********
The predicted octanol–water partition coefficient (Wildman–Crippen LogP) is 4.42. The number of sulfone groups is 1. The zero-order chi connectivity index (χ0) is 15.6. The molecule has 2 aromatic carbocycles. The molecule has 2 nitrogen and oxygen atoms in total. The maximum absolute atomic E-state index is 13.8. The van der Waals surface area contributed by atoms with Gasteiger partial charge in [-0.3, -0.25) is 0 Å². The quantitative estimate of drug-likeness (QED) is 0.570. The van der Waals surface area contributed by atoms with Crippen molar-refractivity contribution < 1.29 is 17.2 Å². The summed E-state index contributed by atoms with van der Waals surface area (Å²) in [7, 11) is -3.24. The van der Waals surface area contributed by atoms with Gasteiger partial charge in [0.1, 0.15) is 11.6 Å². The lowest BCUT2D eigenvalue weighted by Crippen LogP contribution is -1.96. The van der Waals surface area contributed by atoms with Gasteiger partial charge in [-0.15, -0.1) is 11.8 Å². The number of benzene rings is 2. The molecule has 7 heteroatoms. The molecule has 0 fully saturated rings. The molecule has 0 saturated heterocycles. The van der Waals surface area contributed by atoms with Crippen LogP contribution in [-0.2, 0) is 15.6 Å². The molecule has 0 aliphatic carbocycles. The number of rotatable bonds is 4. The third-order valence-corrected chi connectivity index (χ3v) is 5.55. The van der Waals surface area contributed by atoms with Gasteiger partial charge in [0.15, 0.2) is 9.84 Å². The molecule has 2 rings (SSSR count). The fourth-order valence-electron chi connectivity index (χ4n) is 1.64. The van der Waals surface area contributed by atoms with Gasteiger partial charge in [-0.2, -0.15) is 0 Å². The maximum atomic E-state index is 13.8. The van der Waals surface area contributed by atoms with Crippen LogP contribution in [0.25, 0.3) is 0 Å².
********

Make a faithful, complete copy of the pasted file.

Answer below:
The predicted octanol–water partition coefficient (Wildman–Crippen LogP) is 4.42. The number of sulfone groups is 1. The zero-order chi connectivity index (χ0) is 15.6. The molecule has 2 aromatic carbocycles. The molecule has 2 nitrogen and oxygen atoms in total. The maximum absolute atomic E-state index is 13.8. The van der Waals surface area contributed by atoms with Gasteiger partial charge in [-0.3, -0.25) is 0 Å². The quantitative estimate of drug-likeness (QED) is 0.570. The van der Waals surface area contributed by atoms with Crippen molar-refractivity contribution < 1.29 is 17.2 Å². The summed E-state index contributed by atoms with van der Waals surface area (Å²) in [7, 11) is -3.24. The van der Waals surface area contributed by atoms with Gasteiger partial charge in [0.1, 0.15) is 11.6 Å². The lowest BCUT2D eigenvalue weighted by Crippen LogP contribution is -1.96. The van der Waals surface area contributed by atoms with Gasteiger partial charge in [-0.15, -0.1) is 11.8 Å². The number of benzene rings is 2. The molecule has 7 heteroatoms. The molecule has 0 fully saturated rings. The molecule has 0 saturated heterocycles. The van der Waals surface area contributed by atoms with Crippen LogP contribution in [-0.2, 0) is 15.6 Å². The molecule has 0 aliphatic carbocycles. The number of rotatable bonds is 4. The third-order valence-corrected chi connectivity index (χ3v) is 5.55. The van der Waals surface area contributed by atoms with Gasteiger partial charge in [0.15, 0.2) is 9.84 Å². The molecule has 2 rings (SSSR count). The fourth-order valence-electron chi connectivity index (χ4n) is 1.64. The van der Waals surface area contributed by atoms with Gasteiger partial charge in [-0.2, -0.15) is 0 Å². The maximum atomic E-state index is 13.8. The van der Waals surface area contributed by atoms with Crippen LogP contribution in [0.25, 0.3) is 0 Å².